This review was first published in RCM&E magazine in August 2016. It is reproduced by kind permission.
Loc8tor is one of those gadgets that we all hope we’ll never need yet could easily pay for itself after just one landing in long grass.
The Loc8tor is a device designed to assist in finding valuable items that, for whatever reason, become lost. It is a radio-based system, which consists of small electronic tags (fixed in some way to the item to be tracked) and a receiver, which is used to locate the tag when the item is mislaid. Clearly, this could have some application in our field of endeavour as, however good you think you are, sooner or later you’re going to lose a model. Let’s look at what the system can do.
Loc8tor Lite consists of two of the small tags, the receiver, adhesive strips and key ring loops to attach the tags, a tool to open the tags for battery replacement and an instruction booklet. The tags are small, circular items about 30mm across and weighing just 6g each, so should be of no burden to even the lightest of models. The receiver is a flat package identical in size to a typical credit card and only about 6mm thick. There are four buttons and a line of LEDs on the top surface plus two further buttons, one on each long side, and a small status LED.
The credit card size receiver uses audible tones and LEDs to lead you to the hidden model.
The tags need to be ‘registered’ to the receiver before use and up to four tags can be registered. The tags supplied for review had already been registered, but I un-registered and re-registered them to check the whole procedure (which is very easy and well documented in the instruction booklet).
After quickly reading the instruction booklet to see how to proceed, it was time to test Loc8tor. For a test, I got my partner Jill to hide a tag at the bottom of the garden, with the exact location unknown to me. The receiver was then turned on with a long press to the right-hand button. A beep and a flash of the LED line greets you. You then need to press one of the four buttons. At this point you need to know which tag is registered to each button, plus which tag is lost, so, lesson 1, make sure that you identify each tag appropriately. After a few seconds the status LED starts to flash rapidly and one or more of the line of LEDs lights up. The line starts red at the bottom, moving through amber with green LEDs at the top. The unit starts to ‘beep’ too. From this point on the receiver unit will guide you to the lost tag. The principle is that as you get closer to the tag the pitch and frequency of beeps rise and the line of LEDs grows in length, changing from red to amber to green.
Weighing just 6g, the tags should easily find a home in most models.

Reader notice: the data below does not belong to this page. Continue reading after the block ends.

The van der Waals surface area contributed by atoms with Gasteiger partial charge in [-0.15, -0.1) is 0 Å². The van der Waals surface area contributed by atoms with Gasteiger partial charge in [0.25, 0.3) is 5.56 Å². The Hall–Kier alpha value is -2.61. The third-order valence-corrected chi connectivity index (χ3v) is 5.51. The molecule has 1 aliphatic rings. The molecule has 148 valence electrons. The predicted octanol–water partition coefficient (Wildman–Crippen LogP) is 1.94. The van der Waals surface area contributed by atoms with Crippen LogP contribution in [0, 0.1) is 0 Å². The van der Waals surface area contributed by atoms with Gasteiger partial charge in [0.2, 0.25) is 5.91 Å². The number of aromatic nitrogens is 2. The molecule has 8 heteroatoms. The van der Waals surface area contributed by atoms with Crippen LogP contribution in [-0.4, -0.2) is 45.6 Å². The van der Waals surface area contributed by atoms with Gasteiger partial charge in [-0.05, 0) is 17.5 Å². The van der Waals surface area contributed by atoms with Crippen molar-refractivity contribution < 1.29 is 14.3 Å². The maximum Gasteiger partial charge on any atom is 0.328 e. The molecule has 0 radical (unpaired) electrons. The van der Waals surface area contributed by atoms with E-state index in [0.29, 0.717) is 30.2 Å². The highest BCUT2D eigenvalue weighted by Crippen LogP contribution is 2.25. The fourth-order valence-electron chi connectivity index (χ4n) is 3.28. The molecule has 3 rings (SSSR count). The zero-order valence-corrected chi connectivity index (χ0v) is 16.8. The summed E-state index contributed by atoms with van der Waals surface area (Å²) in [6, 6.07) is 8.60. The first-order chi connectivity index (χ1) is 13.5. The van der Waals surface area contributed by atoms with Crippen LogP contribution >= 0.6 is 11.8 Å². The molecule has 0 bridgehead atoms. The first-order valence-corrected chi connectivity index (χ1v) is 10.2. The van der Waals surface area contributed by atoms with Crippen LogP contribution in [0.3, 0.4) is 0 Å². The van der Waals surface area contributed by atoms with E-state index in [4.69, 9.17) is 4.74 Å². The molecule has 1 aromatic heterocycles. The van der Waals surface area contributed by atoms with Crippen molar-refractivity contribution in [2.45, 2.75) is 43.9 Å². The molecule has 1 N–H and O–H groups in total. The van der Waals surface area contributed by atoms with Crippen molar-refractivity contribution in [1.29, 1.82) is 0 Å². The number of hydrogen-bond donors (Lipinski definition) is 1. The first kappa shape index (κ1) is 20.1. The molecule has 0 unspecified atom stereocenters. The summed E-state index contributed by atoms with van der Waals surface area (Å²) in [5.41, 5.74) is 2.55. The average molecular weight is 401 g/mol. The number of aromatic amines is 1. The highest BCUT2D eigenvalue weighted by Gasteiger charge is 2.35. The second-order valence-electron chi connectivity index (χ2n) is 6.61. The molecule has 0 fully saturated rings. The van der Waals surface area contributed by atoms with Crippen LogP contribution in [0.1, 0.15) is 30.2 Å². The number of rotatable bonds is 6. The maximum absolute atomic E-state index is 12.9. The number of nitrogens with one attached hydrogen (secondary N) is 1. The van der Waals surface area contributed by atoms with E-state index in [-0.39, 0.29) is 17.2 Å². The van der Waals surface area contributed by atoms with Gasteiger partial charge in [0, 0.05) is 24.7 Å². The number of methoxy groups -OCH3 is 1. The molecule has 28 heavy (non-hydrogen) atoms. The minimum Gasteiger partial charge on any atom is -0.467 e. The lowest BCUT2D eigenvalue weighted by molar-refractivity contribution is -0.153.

There is a technique to finding a tag, I discovered. Initially, depending on how far from the lost tag you are, you may only get one red LED. If you have literally no idea where the tag may be then you need to slowly turn in a circle and note where most LEDs light and the pitch of the beeps is highest. Move in that direction and, hopefully, more LEDs will light and the beep pitch will rise. At the flying field I found that, in practice, you need to perform the slow turn from side to side at intervals, to ensure that you are moving in the correct direction. As you get closer (i.e. when you start to see green LEDs illuminated) it is worth pressing the left-hand side button to mute the receiver. You may then be able to hear the tag beeping. Yes, the tag beeps too! If you can, then you may be able to home in on it using the tag beeps alone. If not, then re-enable the receiver audio and carry on with that to get closer. Eventually, the beeps turn into a continuous tone; by then you are within just 4-5ft of the tag and should have no trouble finding your lost model. The system is claimed to have a range of up to 400ft, but this is very dependent on terrain and local circumstances. For finding a lost model, you may well have to walk some distance before you are in range of the device. The range may be a little better for a model lost in a tree though.
In summary, Loc8tor looks to be a useful addition to the R/C enthusiast’s armoury, particularly for free flight models, FPV models, quadcopters and when slope gliders land out at the bottom of a hill. The tags and receiver both use the popular, inexpensive CR2032 button cells and battery life is stated to be 12 months or more as the units remain in a passive mode until needed. There are no ongoing subscription charges, so no hidden costs are involved. Additional tags cost £19.99. Bear in mind that you will need to have a good rough working idea of where your model went down so that you can get within the workable range of the device. Given that, Loc8tor Lite works very well indeed
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